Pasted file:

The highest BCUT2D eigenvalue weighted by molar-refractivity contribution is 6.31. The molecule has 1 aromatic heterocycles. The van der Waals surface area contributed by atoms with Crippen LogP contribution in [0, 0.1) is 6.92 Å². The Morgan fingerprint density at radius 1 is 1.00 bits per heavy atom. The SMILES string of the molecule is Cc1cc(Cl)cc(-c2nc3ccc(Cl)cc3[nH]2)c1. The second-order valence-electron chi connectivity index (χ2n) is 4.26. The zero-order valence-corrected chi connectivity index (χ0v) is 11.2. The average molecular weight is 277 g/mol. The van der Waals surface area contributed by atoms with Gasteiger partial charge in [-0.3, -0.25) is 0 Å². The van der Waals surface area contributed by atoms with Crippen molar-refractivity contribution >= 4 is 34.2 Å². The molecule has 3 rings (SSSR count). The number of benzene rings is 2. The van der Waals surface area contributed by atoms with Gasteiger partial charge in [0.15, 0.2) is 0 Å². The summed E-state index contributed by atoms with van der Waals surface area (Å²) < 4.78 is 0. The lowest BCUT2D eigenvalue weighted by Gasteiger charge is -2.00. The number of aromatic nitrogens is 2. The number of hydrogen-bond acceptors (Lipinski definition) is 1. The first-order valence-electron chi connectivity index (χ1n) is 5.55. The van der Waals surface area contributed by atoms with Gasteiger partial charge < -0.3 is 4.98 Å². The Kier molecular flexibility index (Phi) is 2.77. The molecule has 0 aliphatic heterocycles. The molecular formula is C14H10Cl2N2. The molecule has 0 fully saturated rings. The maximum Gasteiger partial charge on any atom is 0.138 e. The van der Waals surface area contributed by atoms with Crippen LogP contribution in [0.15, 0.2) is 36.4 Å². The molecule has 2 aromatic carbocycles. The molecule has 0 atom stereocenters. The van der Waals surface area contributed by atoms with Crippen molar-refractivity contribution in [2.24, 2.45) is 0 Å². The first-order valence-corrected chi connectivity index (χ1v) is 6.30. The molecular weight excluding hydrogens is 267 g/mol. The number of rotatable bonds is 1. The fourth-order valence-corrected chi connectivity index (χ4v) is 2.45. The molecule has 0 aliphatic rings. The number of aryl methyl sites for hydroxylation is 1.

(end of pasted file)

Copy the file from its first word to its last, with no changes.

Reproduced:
The highest BCUT2D eigenvalue weighted by molar-refractivity contribution is 6.31. The molecule has 1 aromatic heterocycles. The van der Waals surface area contributed by atoms with Crippen LogP contribution in [0, 0.1) is 6.92 Å². The Morgan fingerprint density at radius 1 is 1.00 bits per heavy atom. The SMILES string of the molecule is Cc1cc(Cl)cc(-c2nc3ccc(Cl)cc3[nH]2)c1. The second-order valence-electron chi connectivity index (χ2n) is 4.26. The zero-order valence-corrected chi connectivity index (χ0v) is 11.2. The average molecular weight is 277 g/mol. The van der Waals surface area contributed by atoms with Gasteiger partial charge in [-0.3, -0.25) is 0 Å². The van der Waals surface area contributed by atoms with Crippen molar-refractivity contribution >= 4 is 34.2 Å². The molecule has 3 rings (SSSR count). The number of benzene rings is 2. The van der Waals surface area contributed by atoms with Gasteiger partial charge in [0.15, 0.2) is 0 Å². The summed E-state index contributed by atoms with van der Waals surface area (Å²) < 4.78 is 0. The lowest BCUT2D eigenvalue weighted by Gasteiger charge is -2.00. The number of aromatic nitrogens is 2. The number of hydrogen-bond acceptors (Lipinski definition) is 1. The first-order valence-electron chi connectivity index (χ1n) is 5.55. The van der Waals surface area contributed by atoms with Gasteiger partial charge < -0.3 is 4.98 Å². The Kier molecular flexibility index (Phi) is 2.77. The molecule has 0 aliphatic heterocycles. The molecular formula is C14H10Cl2N2. The molecule has 0 fully saturated rings. The maximum Gasteiger partial charge on any atom is 0.138 e. The van der Waals surface area contributed by atoms with Crippen LogP contribution in [0.15, 0.2) is 36.4 Å². The molecule has 2 aromatic carbocycles. The molecule has 0 atom stereocenters. The van der Waals surface area contributed by atoms with Crippen molar-refractivity contribution in [2.24, 2.45) is 0 Å². The first-order valence-corrected chi connectivity index (χ1v) is 6.30. The molecular weight excluding hydrogens is 267 g/mol. The number of rotatable bonds is 1. The fourth-order valence-corrected chi connectivity index (χ4v) is 2.45. The molecule has 0 aliphatic rings. The number of aryl methyl sites for hydroxylation is 1.